English 360– Science Fiction

Spring 2013

Dr. Robert Lynch
Office: Grainger G08
Phone: 395-2167
Email: rlynch@longwood.edu
Office Hours: MW 9-9:50, TR 11-11:50 and by appointment

 

Course Description:

This course will function as a seminar which examines a variety of classic and modern science fiction through novels and other mass media offerings. Specifically the course will introduce students to the major writers, major themes, major types and classifications of science fiction from its early literary origins to its full scale blossoming in the twentieth century. The class will examine the definitions, conventions, tropes and the development of approximately a dozen significant subgenres. We will read and view works by the major figures of the twentieth century including,  Bradbury, Burroughs, Gibson, LeGuin, Wells and others.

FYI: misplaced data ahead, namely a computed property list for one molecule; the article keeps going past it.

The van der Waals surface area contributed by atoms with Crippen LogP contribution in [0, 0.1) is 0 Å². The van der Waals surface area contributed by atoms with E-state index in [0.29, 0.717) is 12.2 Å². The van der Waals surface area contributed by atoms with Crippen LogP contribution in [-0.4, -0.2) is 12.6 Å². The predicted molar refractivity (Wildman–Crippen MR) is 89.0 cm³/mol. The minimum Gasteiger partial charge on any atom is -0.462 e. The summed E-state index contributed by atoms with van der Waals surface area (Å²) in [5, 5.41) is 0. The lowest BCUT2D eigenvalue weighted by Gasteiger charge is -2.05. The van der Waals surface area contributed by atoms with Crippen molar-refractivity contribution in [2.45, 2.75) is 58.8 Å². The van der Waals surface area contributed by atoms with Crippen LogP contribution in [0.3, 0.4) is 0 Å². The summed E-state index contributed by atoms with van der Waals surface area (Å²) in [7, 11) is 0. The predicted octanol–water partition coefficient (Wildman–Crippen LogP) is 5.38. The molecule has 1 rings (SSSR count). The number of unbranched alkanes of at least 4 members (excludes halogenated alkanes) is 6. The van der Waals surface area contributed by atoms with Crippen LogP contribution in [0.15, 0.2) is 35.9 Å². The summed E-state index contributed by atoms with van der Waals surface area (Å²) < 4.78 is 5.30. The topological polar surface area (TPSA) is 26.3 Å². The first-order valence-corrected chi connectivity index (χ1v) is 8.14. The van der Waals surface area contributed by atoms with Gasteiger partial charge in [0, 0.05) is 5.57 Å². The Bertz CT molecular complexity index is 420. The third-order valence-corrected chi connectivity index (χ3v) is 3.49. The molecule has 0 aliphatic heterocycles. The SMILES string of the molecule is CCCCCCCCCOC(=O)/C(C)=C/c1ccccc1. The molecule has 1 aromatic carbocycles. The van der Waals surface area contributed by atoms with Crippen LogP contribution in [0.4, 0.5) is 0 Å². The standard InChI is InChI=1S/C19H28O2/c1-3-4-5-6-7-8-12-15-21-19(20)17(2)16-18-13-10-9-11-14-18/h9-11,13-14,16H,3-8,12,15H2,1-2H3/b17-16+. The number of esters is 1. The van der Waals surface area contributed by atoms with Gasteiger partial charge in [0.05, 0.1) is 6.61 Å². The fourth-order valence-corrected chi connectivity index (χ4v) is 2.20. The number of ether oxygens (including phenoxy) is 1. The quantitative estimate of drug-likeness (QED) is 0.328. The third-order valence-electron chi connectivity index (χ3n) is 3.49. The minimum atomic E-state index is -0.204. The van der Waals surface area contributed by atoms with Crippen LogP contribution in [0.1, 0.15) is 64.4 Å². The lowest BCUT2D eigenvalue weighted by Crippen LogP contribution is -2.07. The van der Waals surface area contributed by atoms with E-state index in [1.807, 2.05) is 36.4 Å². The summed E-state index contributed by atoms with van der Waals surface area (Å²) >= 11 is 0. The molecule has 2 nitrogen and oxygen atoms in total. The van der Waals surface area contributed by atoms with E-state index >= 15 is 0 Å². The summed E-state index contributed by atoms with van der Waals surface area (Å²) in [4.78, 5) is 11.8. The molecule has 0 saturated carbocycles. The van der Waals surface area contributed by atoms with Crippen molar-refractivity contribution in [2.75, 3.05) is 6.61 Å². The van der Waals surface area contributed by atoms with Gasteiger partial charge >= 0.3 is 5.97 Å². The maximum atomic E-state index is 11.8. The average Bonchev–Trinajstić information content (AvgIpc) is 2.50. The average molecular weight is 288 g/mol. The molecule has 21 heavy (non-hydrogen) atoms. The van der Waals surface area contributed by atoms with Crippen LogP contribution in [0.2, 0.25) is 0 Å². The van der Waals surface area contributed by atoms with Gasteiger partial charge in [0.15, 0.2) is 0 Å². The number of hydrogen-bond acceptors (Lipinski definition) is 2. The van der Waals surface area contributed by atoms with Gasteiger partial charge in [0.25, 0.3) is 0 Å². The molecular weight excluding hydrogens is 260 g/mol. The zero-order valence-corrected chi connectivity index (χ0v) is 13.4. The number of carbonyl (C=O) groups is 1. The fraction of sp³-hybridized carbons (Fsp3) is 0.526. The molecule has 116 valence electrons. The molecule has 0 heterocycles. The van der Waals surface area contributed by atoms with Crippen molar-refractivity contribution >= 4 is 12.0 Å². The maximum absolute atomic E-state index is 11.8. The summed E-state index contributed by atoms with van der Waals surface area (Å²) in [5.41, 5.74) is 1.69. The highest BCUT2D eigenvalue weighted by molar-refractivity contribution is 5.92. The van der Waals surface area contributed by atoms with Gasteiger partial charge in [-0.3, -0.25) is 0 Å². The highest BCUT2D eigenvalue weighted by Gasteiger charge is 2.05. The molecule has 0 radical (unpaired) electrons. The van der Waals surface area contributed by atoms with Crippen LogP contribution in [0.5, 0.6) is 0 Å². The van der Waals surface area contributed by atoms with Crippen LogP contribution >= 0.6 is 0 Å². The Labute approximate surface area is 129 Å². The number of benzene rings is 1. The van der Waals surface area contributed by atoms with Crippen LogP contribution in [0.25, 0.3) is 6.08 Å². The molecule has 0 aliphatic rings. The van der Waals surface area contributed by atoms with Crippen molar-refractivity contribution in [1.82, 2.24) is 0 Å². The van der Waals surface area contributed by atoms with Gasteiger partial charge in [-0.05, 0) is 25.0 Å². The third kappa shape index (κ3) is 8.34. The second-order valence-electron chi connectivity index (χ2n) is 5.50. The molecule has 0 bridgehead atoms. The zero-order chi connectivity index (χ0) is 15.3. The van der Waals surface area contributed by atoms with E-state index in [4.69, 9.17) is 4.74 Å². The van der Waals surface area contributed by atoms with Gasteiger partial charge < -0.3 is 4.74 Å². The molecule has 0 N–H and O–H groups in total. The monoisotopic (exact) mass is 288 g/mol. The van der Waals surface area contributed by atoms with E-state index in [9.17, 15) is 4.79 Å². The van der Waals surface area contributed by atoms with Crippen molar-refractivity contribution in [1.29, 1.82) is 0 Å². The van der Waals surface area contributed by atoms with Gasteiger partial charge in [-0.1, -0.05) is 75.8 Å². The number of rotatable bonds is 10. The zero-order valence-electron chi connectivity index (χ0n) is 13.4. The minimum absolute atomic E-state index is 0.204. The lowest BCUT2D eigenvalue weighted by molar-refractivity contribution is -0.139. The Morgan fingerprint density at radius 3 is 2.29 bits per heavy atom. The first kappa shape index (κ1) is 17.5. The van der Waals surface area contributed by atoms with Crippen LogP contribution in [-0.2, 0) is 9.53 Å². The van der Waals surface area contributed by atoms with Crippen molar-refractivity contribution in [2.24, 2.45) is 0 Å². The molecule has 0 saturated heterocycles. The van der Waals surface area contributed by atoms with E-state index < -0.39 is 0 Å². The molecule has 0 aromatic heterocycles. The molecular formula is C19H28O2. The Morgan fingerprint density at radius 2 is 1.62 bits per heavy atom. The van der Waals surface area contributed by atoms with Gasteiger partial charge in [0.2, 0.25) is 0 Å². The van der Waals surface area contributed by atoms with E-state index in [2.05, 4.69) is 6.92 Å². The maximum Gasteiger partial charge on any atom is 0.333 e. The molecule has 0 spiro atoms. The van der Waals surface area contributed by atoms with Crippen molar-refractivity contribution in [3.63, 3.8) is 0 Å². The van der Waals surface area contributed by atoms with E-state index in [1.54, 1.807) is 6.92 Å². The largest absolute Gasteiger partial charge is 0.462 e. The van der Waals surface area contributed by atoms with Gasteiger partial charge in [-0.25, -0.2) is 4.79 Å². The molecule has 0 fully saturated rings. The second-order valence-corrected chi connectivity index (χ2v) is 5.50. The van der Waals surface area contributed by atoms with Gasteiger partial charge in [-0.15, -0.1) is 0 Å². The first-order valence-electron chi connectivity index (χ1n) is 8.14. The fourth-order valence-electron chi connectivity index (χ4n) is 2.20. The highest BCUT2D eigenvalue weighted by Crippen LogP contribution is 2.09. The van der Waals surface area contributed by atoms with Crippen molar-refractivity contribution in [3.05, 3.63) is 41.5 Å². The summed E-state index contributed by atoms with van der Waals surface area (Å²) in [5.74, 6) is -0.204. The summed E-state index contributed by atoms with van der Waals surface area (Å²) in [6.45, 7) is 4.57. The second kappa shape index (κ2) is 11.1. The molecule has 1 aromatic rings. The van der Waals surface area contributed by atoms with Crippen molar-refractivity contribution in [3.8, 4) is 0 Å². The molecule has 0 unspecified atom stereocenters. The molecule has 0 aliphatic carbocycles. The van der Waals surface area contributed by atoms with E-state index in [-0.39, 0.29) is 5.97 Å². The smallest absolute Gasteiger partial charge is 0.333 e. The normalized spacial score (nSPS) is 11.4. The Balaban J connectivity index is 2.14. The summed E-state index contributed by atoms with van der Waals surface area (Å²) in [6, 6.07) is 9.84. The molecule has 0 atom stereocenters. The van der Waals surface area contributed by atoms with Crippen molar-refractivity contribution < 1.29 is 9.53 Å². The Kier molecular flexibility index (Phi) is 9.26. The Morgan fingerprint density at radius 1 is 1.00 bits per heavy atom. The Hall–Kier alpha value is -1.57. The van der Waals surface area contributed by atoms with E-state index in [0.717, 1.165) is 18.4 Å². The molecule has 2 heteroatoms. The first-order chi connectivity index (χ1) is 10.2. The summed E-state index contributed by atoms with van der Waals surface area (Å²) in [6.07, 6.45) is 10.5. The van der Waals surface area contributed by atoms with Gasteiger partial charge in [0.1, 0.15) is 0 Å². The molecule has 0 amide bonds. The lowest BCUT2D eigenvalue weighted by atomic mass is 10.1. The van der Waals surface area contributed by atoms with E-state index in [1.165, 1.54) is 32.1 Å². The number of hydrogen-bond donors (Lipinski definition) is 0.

Texts:

 

Course Objectives:

 

Upon completion of this course, students will be able to:

1. Discuss the works of a number of important writers in the genre
            2. Discuss the history and movements within the genre.

3. Understand and articulate ideas of genre, subgenres, and genre boundaries.

4. Identify and discuss many of the important themes in the genre

5. Closely read and analyze literary texts with precision and care;

6. Think critically about texts;

7. Orally present ideas, information, interpretations, and questions with clarity and

confidence;

8. Conduct research and smoothly integrate it into their work;

9. Learn and utilize MLA documentation.

 

Reading Schedule (Tentative and Subject to Change)

Jan. 15: Introduction

            Definitions of Science Fiction: What is it and Why Should We Study It?